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Unacceptable and unreasonable behaviour policy

Our staff are expected to treat individuals with courtesy, respect and fairness. Similarly, we expect our staff to be treated in the same way. We have a duty to protect the welfare and safety of staff. Where individuals behave unacceptably or unreasonably, we will refer to this policy.

Unacceptable behaviour

We understand that people may act out of character in times of distress or due to frustration. However if that frustration becomes aggression or abuse towards our staff, we won’t accept that.

Our staff have the right to undertake their work free from aggression or abuse and we expect them to be treated with courtesy and respect. Aggressive or abusive behavior may include:

  • threats of physical harm or actual physical harm
  • behaviour or language (verbal or written) that may cause staff to feel offended, afraid, threatened or abused
  • insulting or degrading language
  • personal grudges toward certain staff
  • making serious allegations against staff without any evidence

We may also decide that comments aimed not at us but at third parties are unacceptable because of the effect that listening to or reading them may have on our staff.

Examples of unacceptable behaviour

  • threats, verbal abuse, shouting, obscene / derogatory remarks and rudeness
  • racist, sexist, homophobic, transphobic, disablist comments, or other harassment based on personal characteristics
  • repeatedly demanding disciplinary action be taken against staff
  • recording meetings or telephone conversations without consent

Unreasonable demands

A demand may be unreasonable if handling it could take up an excessive amount of staff time. As a publicly funded organisation, with limited resource to respond, this could stop other complaints from being handled in time.

We may decide a demand is unreasonable if, for example, you:

  • demand responses within an unreasonable timescale
  • insist on seeing or speaking to someone more senior or a particular member of staff when that is not possible
  • keep changing what your complaint is about
  • keep raising new or unrelated concerns

Examples of unreasonable demands

  • demanding a response from the CEO or a senior manager and refusing to speak to anyone more junior
  • demanding that nobody who is male / female deals with your complaint
  • demanding to speak to someone on the same day when that person isn’t available
  • demanding an immediate call back from a manager

Unreasonable frequency or duration of contact

The number of times you contact us, or the duration of each contact, can cause problems for our staff.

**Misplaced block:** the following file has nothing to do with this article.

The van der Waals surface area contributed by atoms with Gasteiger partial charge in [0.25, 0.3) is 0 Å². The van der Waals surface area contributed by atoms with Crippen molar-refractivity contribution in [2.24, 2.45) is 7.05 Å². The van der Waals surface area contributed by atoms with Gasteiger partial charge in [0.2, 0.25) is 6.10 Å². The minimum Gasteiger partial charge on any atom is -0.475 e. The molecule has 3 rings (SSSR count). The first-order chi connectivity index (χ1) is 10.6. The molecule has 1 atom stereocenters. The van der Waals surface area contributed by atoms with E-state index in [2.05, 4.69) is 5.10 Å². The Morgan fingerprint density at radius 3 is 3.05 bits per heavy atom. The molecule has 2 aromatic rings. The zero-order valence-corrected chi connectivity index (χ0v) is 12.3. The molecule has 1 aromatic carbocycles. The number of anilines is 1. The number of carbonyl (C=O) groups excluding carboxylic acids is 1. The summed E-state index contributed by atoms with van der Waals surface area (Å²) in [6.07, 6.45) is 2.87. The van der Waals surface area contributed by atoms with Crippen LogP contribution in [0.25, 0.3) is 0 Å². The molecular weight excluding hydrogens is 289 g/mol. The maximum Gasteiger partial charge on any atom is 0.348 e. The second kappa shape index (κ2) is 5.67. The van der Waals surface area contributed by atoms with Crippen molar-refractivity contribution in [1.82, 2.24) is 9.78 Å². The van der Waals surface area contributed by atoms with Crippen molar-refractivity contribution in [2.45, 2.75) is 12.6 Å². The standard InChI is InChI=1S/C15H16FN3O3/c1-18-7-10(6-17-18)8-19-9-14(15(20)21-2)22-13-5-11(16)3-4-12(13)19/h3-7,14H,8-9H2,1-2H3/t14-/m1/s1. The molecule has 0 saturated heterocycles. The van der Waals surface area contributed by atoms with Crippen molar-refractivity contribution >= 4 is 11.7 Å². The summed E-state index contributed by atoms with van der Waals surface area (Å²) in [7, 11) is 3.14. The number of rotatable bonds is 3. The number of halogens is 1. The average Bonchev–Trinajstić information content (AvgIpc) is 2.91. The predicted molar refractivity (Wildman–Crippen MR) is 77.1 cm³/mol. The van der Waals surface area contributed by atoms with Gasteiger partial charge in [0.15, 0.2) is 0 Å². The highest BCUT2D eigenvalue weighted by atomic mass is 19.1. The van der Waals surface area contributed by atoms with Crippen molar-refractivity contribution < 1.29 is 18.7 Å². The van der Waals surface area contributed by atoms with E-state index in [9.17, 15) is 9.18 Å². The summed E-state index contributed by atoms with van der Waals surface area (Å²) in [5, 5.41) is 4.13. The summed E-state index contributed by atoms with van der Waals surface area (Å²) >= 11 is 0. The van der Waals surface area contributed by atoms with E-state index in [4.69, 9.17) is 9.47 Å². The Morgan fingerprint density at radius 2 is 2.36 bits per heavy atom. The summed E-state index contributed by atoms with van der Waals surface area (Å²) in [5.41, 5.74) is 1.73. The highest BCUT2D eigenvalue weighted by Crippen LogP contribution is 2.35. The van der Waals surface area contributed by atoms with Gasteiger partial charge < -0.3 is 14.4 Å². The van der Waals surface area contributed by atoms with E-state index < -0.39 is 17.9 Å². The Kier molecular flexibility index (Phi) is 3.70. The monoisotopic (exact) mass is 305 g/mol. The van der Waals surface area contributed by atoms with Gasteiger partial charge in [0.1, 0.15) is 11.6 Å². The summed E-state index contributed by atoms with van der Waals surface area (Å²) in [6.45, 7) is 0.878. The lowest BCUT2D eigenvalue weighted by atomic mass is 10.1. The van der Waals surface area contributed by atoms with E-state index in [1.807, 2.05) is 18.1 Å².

The level of contact may become unacceptable when the amount of time spent talking to an individual on the telephone, or responding to, reviewing and filing emails or written correspondence, means we struggle to deal with that complaint, or with other people’s complaints.

Examples of unreasonable levels of contact

  • making a lot of calls in one day
  • frequent emails about the same issue or repeatedly sending us emails with large amounts of information attached that is not needed when a matter is closed
  • sending in new complaints before we have had an opportunity to address earlier complaints
  • repeatedly asking us to look at the same issue when we have already addressed it through this process or another
  • repeatedly making very long calls to us

How we manage unacceptable and unreasonable behaviour

If we feel behaviour is unacceptable or unreasonable, we may take any of the following actions:

  • restrict or end contact on the matter
  • restrict contact on all matters
  • ask that all future contact is made through a third party advocate
  • end contact entirely for a period of time
  • report incidents to the police (for example, if violence has been threatened)
  • take any other action that we consider appropriate (in extreme cases, this may include blocking calls and returning correspondence)

Where staff are considering the above or have had to take immediate action (for example, end a phone call), they should discuss this with their manager and / or Corporate Law and Governance. Corporate Law and Governance will then consider with staff which action is appropriate (if any). We will let the individual know about the action we are taking and the reason for it. This may include how long restrictions will be in place.

In making our decision, we may consider:

  • how it affects our staff
  • how it affects the individual (including their personal circumstances and any reasonable adjustments)
  • the extent to which we are able to engage or assist
  • the extent to which the process or subject matter has been exhausted

This process may be reconsidered by us if the individual commits to behaving with courtesy, respect and fairness and:  

  • some time has passed
  • there is a more suitable alternative available
  • we receive evidence that there were exceptional reasons for the behaviour



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